A crackdown by the increasingly hardline Turkish government against opposition media outlets has left many in the country worried over press freedoms. This past weekend, the headquarters of the Feza Media Group, which publishes Turkey’s largest circulation daily Zaman, was stormed by police and placed under state control. Hundreds of protestors, who had arrived at the paper’s HQ, were dispersed by riot police using tear gas and water cannons. The events stem from the increasingly bitter conflict between one time allies, the US-based Muslim cleric Fethullah Gulen and Turkish President Recep Tayyip Erdogan’s ruling AK Party as part of an anti-corruption probe.

A new editorial board has now been imposed on Zaman, which had been fiercely critical of Erdogan. Zaman’s former editor-in-chief Abdulhamit Bilici called the moves against Zaman a “black day for democracy” in Turkey.  A wave of international condemnation also followed, including the Council of Europe Commissioner for Human Rights, who labelled it, “the latest in a string of unacceptable and undue restrictions of media freedom in Turkey.”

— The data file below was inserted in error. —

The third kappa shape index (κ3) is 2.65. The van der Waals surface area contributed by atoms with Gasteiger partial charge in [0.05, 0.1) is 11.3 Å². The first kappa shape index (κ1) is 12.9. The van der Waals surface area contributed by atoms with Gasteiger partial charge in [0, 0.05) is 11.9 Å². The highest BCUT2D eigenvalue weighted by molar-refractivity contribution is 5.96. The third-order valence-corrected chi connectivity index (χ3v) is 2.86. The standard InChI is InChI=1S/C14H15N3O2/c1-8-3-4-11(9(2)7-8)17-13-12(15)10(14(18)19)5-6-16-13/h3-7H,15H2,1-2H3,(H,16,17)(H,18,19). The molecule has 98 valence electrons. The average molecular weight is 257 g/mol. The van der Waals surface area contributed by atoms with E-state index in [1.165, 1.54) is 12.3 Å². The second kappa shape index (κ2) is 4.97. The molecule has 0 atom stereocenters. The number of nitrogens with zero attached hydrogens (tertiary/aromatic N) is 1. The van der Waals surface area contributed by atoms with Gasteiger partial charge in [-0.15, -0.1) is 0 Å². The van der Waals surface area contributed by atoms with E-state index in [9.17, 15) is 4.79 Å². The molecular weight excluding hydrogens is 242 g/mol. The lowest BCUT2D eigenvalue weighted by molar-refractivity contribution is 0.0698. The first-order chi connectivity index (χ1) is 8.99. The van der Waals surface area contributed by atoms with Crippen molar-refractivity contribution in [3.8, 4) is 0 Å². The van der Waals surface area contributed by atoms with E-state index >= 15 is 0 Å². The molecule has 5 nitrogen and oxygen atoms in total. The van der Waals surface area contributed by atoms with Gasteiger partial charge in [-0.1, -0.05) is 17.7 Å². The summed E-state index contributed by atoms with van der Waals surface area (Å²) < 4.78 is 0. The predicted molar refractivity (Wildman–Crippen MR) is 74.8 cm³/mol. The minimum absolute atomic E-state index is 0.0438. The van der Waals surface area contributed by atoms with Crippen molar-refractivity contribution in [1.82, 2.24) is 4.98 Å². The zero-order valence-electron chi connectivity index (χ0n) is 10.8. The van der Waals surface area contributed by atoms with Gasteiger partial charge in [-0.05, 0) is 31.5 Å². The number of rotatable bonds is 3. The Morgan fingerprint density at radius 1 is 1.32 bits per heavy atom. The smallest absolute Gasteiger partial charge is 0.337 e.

In October, Turkish authorities also cracked down on the Ipek media group, seizing its media operations, which include TV channels KanalTurk and Bugun TV channels, in protest at what has been perceived as its pro-Gulen sympathies. Subsequently, Can Dundar and Erdem Gul, the editor-in-chief and Ankara bureau chief, respectively, of the daily newspaper Cumhuriyet were arrested and held before finally being released at the end of February following a constitutional court order.

The backdrop of the media crackdown as Turkey finds itself facing numerous domestic and foreign policy challenges. It has essentially become a major player in the war in Syria, vehemently opposed to the regime of Syrian president Bashar Al-Assad, finding itself at the centre of a political storm with former ally Russia following the downing of a Syrian jet on its border as well as engaged in a fierce battle with Kurdish militants both inside and outside the country. Turkey has also been accused by the Syrian government and Russia of aiding Islamist forces, including Isis, in Syria and Turkey, a charge strongly refuted by the Turkish government.

Conversely, Turkey continues to grow as a box office market for both local and Western films and has a booming TV market that is increasingly looking to create formats and series’ for regional and international consumption.